The order came from a judge in Germany who has directed authorities to keep Stadler in custody so that he cannot obstruct or hinder the ongoing investigation into Volkswagen Group. Munich prosecutors said last week they had searched Stadler’s home for evidence as part of an investigation that has been underway for over a year. “There were clear signs that there was to be an effort to influence people and other suspects. Therefore we issued an immediate arrest warrant,” Stephan Necknig, a spokesman for the Munich prosecutor’s office, told media.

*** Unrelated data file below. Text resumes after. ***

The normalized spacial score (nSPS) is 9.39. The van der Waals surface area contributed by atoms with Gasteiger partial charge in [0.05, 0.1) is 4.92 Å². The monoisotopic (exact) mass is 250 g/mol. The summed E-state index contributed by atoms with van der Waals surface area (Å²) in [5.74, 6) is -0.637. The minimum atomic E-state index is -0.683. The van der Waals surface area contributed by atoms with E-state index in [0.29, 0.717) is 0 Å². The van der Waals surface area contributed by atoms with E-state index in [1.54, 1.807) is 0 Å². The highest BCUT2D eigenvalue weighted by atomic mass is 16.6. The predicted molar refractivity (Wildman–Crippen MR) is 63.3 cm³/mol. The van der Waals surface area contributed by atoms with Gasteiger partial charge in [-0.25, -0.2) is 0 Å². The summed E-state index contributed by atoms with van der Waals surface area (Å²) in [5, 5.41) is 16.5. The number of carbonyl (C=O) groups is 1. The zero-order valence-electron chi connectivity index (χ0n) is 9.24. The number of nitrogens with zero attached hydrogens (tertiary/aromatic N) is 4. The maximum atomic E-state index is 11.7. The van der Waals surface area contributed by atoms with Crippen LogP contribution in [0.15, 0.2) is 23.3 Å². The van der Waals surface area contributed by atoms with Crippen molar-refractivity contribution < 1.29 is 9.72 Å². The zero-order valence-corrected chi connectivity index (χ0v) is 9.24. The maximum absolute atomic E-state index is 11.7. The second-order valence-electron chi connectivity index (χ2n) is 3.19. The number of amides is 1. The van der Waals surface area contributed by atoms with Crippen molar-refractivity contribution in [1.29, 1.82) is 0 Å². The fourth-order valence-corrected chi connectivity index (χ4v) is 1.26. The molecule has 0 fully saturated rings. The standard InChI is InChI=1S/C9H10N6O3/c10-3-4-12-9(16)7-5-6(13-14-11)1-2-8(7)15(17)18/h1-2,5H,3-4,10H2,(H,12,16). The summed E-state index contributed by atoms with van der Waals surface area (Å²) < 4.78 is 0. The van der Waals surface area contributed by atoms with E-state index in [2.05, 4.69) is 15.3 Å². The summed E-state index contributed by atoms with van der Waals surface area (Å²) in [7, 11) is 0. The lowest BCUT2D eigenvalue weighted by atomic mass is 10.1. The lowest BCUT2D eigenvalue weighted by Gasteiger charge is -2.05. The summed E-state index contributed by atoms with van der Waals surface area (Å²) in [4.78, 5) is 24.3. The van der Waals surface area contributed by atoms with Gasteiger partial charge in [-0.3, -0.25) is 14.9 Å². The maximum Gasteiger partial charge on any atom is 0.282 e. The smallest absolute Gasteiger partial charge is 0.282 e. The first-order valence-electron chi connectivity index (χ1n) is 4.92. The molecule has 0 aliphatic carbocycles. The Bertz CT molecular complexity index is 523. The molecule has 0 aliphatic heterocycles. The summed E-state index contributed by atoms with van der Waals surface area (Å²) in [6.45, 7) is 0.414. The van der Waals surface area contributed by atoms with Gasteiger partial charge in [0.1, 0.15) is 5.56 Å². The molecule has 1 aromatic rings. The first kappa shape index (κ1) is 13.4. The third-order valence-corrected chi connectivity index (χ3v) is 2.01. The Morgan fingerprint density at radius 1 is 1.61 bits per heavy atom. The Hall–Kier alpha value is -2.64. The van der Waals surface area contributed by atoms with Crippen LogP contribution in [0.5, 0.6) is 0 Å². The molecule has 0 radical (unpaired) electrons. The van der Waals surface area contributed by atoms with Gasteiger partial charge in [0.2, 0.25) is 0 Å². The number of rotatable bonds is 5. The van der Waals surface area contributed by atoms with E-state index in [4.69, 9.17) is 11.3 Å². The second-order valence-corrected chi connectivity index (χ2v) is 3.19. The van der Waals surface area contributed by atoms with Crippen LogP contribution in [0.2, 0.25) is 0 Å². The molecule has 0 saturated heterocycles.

Diesel cars from Volkswagen and its Audi subsidiary cheated on clean air rules with software that made emissions look less toxic than they actually were. Stadler has been under fire since Audi admitted in November 2015, two months after parent VW, that it also installed illegal “defeat device” software to cheat. Audi and VW said Stadler was presumed innocent unless proved otherwise. Martin Winterkorn, the former chief executive officer of Volkswagen, was indicted last month by US prosecutors being charged with wire fraud, and conspiracy to defraud American customers. He is unlikely to face U.S. authorities because Germany does not extradite its nationals to countries outside the European Union. VW shares were down 3 percent at 156.08 euros, Monday, one of the biggest falls by a European blue-chip stock.